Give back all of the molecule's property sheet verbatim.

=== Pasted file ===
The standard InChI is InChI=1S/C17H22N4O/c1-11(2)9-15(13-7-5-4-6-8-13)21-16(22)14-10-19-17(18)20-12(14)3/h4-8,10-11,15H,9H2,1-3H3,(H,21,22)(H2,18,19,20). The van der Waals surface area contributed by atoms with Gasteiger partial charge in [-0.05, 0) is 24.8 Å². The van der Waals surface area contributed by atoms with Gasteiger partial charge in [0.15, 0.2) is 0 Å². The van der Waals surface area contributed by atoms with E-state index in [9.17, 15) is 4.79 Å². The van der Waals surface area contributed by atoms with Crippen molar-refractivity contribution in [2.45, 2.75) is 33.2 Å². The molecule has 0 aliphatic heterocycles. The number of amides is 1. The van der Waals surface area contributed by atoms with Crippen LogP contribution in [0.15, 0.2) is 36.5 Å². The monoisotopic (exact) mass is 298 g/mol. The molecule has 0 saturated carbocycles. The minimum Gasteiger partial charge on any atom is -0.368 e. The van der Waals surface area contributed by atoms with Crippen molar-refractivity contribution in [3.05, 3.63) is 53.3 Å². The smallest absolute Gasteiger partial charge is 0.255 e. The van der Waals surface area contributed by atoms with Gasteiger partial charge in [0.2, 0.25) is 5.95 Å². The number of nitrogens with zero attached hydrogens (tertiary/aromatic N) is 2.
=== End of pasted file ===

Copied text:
The standard InChI is InChI=1S/C17H22N4O/c1-11(2)9-15(13-7-5-4-6-8-13)21-16(22)14-10-19-17(18)20-12(14)3/h4-8,10-11,15H,9H2,1-3H3,(H,21,22)(H2,18,19,20). The van der Waals surface area contributed by atoms with Gasteiger partial charge in [-0.05, 0) is 24.8 Å². The van der Waals surface area contributed by atoms with Gasteiger partial charge in [0.15, 0.2) is 0 Å². The van der Waals surface area contributed by atoms with E-state index in [9.17, 15) is 4.79 Å². The van der Waals surface area contributed by atoms with Crippen molar-refractivity contribution in [2.45, 2.75) is 33.2 Å². The molecule has 0 aliphatic heterocycles. The number of amides is 1. The van der Waals surface area contributed by atoms with Crippen LogP contribution in [0.15, 0.2) is 36.5 Å². The monoisotopic (exact) mass is 298 g/mol. The molecule has 0 saturated carbocycles. The minimum Gasteiger partial charge on any atom is -0.368 e. The van der Waals surface area contributed by atoms with Crippen molar-refractivity contribution in [3.05, 3.63) is 53.3 Å². The smallest absolute Gasteiger partial charge is 0.255 e. The van der Waals surface area contributed by atoms with Gasteiger partial charge in [0.2, 0.25) is 5.95 Å². The number of nitrogens with zero attached hydrogens (tertiary/aromatic N) is 2.